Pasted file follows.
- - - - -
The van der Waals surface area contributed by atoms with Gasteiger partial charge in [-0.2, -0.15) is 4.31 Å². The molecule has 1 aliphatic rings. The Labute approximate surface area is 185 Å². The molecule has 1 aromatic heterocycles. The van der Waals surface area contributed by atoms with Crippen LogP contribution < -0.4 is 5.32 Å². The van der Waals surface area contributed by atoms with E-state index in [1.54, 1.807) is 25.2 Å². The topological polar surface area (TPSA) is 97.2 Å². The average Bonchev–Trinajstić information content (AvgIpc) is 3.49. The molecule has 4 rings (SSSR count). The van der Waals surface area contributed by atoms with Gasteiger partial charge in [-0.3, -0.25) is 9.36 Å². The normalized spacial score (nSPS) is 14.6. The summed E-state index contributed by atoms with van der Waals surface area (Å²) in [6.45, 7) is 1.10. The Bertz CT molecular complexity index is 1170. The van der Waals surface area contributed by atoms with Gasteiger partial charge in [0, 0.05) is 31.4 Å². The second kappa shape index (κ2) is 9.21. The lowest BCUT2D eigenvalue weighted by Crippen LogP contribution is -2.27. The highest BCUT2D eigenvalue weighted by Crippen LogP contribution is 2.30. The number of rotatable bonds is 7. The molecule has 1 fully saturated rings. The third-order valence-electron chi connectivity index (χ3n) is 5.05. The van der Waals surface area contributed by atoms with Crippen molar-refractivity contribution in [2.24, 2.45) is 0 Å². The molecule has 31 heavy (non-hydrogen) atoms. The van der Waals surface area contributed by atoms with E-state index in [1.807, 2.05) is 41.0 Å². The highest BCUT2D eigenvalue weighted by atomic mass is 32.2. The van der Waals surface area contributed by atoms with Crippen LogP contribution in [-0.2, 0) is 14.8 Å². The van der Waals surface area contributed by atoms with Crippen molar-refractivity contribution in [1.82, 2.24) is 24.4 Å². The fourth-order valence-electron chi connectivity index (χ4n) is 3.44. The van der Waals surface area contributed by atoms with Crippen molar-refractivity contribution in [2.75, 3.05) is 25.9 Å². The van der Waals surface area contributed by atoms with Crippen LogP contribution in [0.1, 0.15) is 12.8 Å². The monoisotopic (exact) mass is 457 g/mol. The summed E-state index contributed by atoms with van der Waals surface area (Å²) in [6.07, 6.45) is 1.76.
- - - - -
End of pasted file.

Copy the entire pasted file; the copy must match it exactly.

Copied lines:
The van der Waals surface area contributed by atoms with Gasteiger partial charge in [-0.2, -0.15) is 4.31 Å². The molecule has 1 aliphatic rings. The Labute approximate surface area is 185 Å². The molecule has 1 aromatic heterocycles. The van der Waals surface area contributed by atoms with Crippen LogP contribution < -0.4 is 5.32 Å². The van der Waals surface area contributed by atoms with E-state index in [1.54, 1.807) is 25.2 Å². The topological polar surface area (TPSA) is 97.2 Å². The average Bonchev–Trinajstić information content (AvgIpc) is 3.49. The molecule has 4 rings (SSSR count). The van der Waals surface area contributed by atoms with Gasteiger partial charge in [-0.3, -0.25) is 9.36 Å². The normalized spacial score (nSPS) is 14.6. The summed E-state index contributed by atoms with van der Waals surface area (Å²) in [6.45, 7) is 1.10. The Bertz CT molecular complexity index is 1170. The van der Waals surface area contributed by atoms with Gasteiger partial charge in [0, 0.05) is 31.4 Å². The second kappa shape index (κ2) is 9.21. The lowest BCUT2D eigenvalue weighted by Crippen LogP contribution is -2.27. The highest BCUT2D eigenvalue weighted by Crippen LogP contribution is 2.30. The number of rotatable bonds is 7. The molecule has 1 fully saturated rings. The third-order valence-electron chi connectivity index (χ3n) is 5.05. The van der Waals surface area contributed by atoms with Crippen molar-refractivity contribution in [2.24, 2.45) is 0 Å². The molecule has 31 heavy (non-hydrogen) atoms. The van der Waals surface area contributed by atoms with E-state index in [1.807, 2.05) is 41.0 Å². The highest BCUT2D eigenvalue weighted by atomic mass is 32.2. The van der Waals surface area contributed by atoms with Crippen LogP contribution in [-0.2, 0) is 14.8 Å². The van der Waals surface area contributed by atoms with Crippen molar-refractivity contribution in [1.82, 2.24) is 24.4 Å². The fourth-order valence-electron chi connectivity index (χ4n) is 3.44. The van der Waals surface area contributed by atoms with Crippen molar-refractivity contribution in [2.75, 3.05) is 25.9 Å². The van der Waals surface area contributed by atoms with Crippen LogP contribution in [0.1, 0.15) is 12.8 Å². The monoisotopic (exact) mass is 457 g/mol. The summed E-state index contributed by atoms with van der Waals surface area (Å²) in [6.07, 6.45) is 1.76.